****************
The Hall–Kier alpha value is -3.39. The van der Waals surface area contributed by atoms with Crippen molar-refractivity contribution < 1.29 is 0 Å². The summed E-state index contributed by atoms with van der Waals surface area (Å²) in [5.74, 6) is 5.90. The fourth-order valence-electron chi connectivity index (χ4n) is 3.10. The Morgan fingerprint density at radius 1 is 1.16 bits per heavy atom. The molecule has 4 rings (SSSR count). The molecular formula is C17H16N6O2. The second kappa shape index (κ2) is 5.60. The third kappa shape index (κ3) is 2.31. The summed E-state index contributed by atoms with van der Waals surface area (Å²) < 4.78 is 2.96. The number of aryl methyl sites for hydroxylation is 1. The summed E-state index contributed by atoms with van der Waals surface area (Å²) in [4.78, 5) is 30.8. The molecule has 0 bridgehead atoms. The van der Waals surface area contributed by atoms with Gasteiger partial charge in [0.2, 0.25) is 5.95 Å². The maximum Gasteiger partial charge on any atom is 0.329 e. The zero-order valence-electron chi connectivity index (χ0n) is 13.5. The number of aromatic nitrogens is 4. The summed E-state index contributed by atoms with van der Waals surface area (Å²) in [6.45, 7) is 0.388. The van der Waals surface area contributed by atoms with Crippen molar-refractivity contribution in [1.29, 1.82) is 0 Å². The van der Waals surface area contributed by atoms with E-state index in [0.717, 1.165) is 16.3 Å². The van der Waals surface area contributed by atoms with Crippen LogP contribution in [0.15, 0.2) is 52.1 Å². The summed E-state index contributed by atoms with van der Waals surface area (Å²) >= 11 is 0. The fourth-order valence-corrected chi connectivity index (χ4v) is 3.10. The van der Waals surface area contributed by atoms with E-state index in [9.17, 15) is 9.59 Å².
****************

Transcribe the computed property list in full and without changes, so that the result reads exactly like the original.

The Hall–Kier alpha value is -3.39. The van der Waals surface area contributed by atoms with Crippen molar-refractivity contribution < 1.29 is 0 Å². The summed E-state index contributed by atoms with van der Waals surface area (Å²) in [5.74, 6) is 5.90. The fourth-order valence-electron chi connectivity index (χ4n) is 3.10. The Morgan fingerprint density at radius 1 is 1.16 bits per heavy atom. The molecule has 4 rings (SSSR count). The molecular formula is C17H16N6O2. The second kappa shape index (κ2) is 5.60. The third kappa shape index (κ3) is 2.31. The summed E-state index contributed by atoms with van der Waals surface area (Å²) < 4.78 is 2.96. The number of aryl methyl sites for hydroxylation is 1. The summed E-state index contributed by atoms with van der Waals surface area (Å²) in [4.78, 5) is 30.8. The molecule has 0 bridgehead atoms. The van der Waals surface area contributed by atoms with Gasteiger partial charge in [0.2, 0.25) is 5.95 Å². The maximum Gasteiger partial charge on any atom is 0.329 e. The zero-order valence-electron chi connectivity index (χ0n) is 13.5. The number of aromatic nitrogens is 4. The summed E-state index contributed by atoms with van der Waals surface area (Å²) in [6.45, 7) is 0.388. The van der Waals surface area contributed by atoms with Crippen molar-refractivity contribution in [1.29, 1.82) is 0 Å². The van der Waals surface area contributed by atoms with E-state index in [0.717, 1.165) is 16.3 Å². The van der Waals surface area contributed by atoms with Crippen LogP contribution in [0.15, 0.2) is 52.1 Å². The summed E-state index contributed by atoms with van der Waals surface area (Å²) >= 11 is 0. The fourth-order valence-corrected chi connectivity index (χ4v) is 3.10. The van der Waals surface area contributed by atoms with E-state index in [9.17, 15) is 9.59 Å².